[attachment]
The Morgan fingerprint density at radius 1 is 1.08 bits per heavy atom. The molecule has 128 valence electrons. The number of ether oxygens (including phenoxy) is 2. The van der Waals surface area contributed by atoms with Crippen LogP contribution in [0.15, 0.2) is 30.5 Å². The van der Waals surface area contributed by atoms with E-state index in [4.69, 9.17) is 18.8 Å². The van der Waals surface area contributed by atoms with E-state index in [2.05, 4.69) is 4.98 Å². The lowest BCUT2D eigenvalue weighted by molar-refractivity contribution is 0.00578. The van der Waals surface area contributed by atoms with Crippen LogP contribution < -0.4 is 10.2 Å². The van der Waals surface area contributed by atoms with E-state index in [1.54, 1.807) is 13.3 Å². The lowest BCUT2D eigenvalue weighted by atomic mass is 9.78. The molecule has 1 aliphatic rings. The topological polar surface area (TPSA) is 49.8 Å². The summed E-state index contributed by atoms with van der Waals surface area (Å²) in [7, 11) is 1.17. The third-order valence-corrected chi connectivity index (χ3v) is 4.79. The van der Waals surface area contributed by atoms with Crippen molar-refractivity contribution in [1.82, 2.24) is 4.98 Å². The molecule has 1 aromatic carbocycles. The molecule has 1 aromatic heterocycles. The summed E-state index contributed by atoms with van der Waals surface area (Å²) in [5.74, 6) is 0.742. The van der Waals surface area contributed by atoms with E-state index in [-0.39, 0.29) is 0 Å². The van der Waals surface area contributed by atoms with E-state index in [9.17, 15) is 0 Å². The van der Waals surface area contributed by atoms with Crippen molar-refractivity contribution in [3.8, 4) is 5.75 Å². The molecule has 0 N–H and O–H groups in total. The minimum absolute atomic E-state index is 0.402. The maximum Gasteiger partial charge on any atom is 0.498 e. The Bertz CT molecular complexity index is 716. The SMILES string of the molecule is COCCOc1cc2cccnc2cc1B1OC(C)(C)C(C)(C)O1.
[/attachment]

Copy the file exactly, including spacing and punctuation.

The Morgan fingerprint density at radius 1 is 1.08 bits per heavy atom. The molecule has 128 valence electrons. The number of ether oxygens (including phenoxy) is 2. The van der Waals surface area contributed by atoms with Crippen LogP contribution in [0.15, 0.2) is 30.5 Å². The van der Waals surface area contributed by atoms with E-state index in [4.69, 9.17) is 18.8 Å². The van der Waals surface area contributed by atoms with E-state index in [2.05, 4.69) is 4.98 Å². The lowest BCUT2D eigenvalue weighted by molar-refractivity contribution is 0.00578. The van der Waals surface area contributed by atoms with Crippen LogP contribution < -0.4 is 10.2 Å². The van der Waals surface area contributed by atoms with E-state index in [1.54, 1.807) is 13.3 Å². The lowest BCUT2D eigenvalue weighted by atomic mass is 9.78. The molecule has 1 aliphatic rings. The topological polar surface area (TPSA) is 49.8 Å². The summed E-state index contributed by atoms with van der Waals surface area (Å²) in [7, 11) is 1.17. The third-order valence-corrected chi connectivity index (χ3v) is 4.79. The van der Waals surface area contributed by atoms with Crippen molar-refractivity contribution in [1.82, 2.24) is 4.98 Å². The molecule has 1 aromatic carbocycles. The molecule has 1 aromatic heterocycles. The summed E-state index contributed by atoms with van der Waals surface area (Å²) in [5.74, 6) is 0.742. The van der Waals surface area contributed by atoms with E-state index in [-0.39, 0.29) is 0 Å². The van der Waals surface area contributed by atoms with E-state index in [9.17, 15) is 0 Å². The van der Waals surface area contributed by atoms with Crippen molar-refractivity contribution in [3.8, 4) is 5.75 Å². The molecule has 0 N–H and O–H groups in total. The minimum absolute atomic E-state index is 0.402. The maximum Gasteiger partial charge on any atom is 0.498 e. The Bertz CT molecular complexity index is 716. The SMILES string of the molecule is COCCOc1cc2cccnc2cc1B1OC(C)(C)C(C)(C)O1.